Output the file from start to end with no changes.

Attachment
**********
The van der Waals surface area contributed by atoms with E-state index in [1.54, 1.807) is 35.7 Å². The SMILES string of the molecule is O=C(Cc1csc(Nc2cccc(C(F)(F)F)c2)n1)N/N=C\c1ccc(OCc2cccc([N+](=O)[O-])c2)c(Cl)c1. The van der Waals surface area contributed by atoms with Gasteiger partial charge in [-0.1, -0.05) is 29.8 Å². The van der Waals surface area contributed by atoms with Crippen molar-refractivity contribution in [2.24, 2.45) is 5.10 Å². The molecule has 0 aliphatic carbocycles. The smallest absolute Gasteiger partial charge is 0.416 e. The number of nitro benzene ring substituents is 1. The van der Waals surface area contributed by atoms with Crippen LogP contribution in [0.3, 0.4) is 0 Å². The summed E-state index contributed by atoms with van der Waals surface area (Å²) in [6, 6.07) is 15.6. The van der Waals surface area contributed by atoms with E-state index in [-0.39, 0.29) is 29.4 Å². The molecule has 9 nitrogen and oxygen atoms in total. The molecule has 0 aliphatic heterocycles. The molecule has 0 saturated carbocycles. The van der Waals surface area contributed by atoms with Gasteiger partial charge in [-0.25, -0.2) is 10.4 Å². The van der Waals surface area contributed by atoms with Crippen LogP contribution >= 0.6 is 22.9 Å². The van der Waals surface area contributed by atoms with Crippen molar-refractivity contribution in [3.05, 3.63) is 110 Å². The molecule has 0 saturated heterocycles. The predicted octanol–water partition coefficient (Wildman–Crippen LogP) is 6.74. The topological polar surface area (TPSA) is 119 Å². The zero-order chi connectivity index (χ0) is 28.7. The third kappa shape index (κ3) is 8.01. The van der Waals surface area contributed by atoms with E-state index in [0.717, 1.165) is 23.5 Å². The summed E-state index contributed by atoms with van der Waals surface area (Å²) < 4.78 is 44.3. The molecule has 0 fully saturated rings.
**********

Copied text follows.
The van der Waals surface area contributed by atoms with E-state index in [1.54, 1.807) is 35.7 Å². The SMILES string of the molecule is O=C(Cc1csc(Nc2cccc(C(F)(F)F)c2)n1)N/N=C\c1ccc(OCc2cccc([N+](=O)[O-])c2)c(Cl)c1. The van der Waals surface area contributed by atoms with Gasteiger partial charge in [-0.1, -0.05) is 29.8 Å². The van der Waals surface area contributed by atoms with Crippen molar-refractivity contribution in [2.24, 2.45) is 5.10 Å². The molecule has 0 aliphatic carbocycles. The smallest absolute Gasteiger partial charge is 0.416 e. The number of nitro benzene ring substituents is 1. The van der Waals surface area contributed by atoms with Crippen LogP contribution in [0.3, 0.4) is 0 Å². The summed E-state index contributed by atoms with van der Waals surface area (Å²) in [6, 6.07) is 15.6. The van der Waals surface area contributed by atoms with E-state index in [-0.39, 0.29) is 29.4 Å². The molecule has 9 nitrogen and oxygen atoms in total. The molecule has 0 aliphatic heterocycles. The molecule has 0 saturated carbocycles. The van der Waals surface area contributed by atoms with Gasteiger partial charge in [-0.25, -0.2) is 10.4 Å². The van der Waals surface area contributed by atoms with Crippen LogP contribution >= 0.6 is 22.9 Å². The van der Waals surface area contributed by atoms with Crippen molar-refractivity contribution in [3.05, 3.63) is 110 Å². The molecule has 0 saturated heterocycles. The predicted octanol–water partition coefficient (Wildman–Crippen LogP) is 6.74. The topological polar surface area (TPSA) is 119 Å². The zero-order chi connectivity index (χ0) is 28.7. The third kappa shape index (κ3) is 8.01. The van der Waals surface area contributed by atoms with E-state index in [0.717, 1.165) is 23.5 Å². The summed E-state index contributed by atoms with van der Waals surface area (Å²) < 4.78 is 44.3. The molecule has 0 fully saturated rings.